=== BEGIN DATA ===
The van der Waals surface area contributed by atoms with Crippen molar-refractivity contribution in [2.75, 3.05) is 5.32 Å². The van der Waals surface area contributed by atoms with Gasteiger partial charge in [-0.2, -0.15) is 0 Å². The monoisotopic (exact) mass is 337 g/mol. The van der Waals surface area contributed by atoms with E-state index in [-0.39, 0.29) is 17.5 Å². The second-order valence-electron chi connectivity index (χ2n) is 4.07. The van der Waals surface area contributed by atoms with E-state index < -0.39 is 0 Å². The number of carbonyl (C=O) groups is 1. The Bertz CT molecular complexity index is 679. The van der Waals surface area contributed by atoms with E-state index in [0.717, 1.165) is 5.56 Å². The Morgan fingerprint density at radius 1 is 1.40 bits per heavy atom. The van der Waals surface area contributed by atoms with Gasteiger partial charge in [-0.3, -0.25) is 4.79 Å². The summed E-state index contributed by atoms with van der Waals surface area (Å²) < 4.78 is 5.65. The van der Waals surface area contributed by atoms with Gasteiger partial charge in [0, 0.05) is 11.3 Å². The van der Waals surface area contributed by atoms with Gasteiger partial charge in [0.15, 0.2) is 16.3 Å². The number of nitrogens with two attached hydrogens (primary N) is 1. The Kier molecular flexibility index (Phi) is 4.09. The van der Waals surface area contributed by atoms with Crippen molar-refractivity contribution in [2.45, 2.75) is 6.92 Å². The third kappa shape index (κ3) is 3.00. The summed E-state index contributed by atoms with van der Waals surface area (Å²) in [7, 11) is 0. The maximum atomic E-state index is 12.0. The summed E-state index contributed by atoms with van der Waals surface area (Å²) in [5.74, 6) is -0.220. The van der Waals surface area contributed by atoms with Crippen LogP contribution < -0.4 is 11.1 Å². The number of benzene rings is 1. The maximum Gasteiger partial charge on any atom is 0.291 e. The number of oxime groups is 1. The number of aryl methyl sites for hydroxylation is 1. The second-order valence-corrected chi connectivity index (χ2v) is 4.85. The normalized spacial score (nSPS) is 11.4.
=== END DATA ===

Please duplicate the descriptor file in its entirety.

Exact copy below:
The van der Waals surface area contributed by atoms with Crippen molar-refractivity contribution in [2.75, 3.05) is 5.32 Å². The van der Waals surface area contributed by atoms with Gasteiger partial charge in [-0.2, -0.15) is 0 Å². The monoisotopic (exact) mass is 337 g/mol. The van der Waals surface area contributed by atoms with E-state index in [-0.39, 0.29) is 17.5 Å². The second-order valence-electron chi connectivity index (χ2n) is 4.07. The van der Waals surface area contributed by atoms with E-state index < -0.39 is 0 Å². The number of carbonyl (C=O) groups is 1. The Bertz CT molecular complexity index is 679. The van der Waals surface area contributed by atoms with E-state index in [0.717, 1.165) is 5.56 Å². The Morgan fingerprint density at radius 1 is 1.40 bits per heavy atom. The van der Waals surface area contributed by atoms with Gasteiger partial charge in [-0.3, -0.25) is 4.79 Å². The summed E-state index contributed by atoms with van der Waals surface area (Å²) < 4.78 is 5.65. The van der Waals surface area contributed by atoms with Gasteiger partial charge in [0, 0.05) is 11.3 Å². The van der Waals surface area contributed by atoms with Gasteiger partial charge in [0.15, 0.2) is 16.3 Å². The number of nitrogens with two attached hydrogens (primary N) is 1. The Kier molecular flexibility index (Phi) is 4.09. The van der Waals surface area contributed by atoms with Crippen molar-refractivity contribution in [2.45, 2.75) is 6.92 Å². The third kappa shape index (κ3) is 3.00. The summed E-state index contributed by atoms with van der Waals surface area (Å²) in [7, 11) is 0. The maximum atomic E-state index is 12.0. The summed E-state index contributed by atoms with van der Waals surface area (Å²) in [5.74, 6) is -0.220. The van der Waals surface area contributed by atoms with Crippen LogP contribution < -0.4 is 11.1 Å². The number of benzene rings is 1. The maximum Gasteiger partial charge on any atom is 0.291 e. The number of oxime groups is 1. The number of aryl methyl sites for hydroxylation is 1. The second-order valence-corrected chi connectivity index (χ2v) is 4.85. The normalized spacial score (nSPS) is 11.4.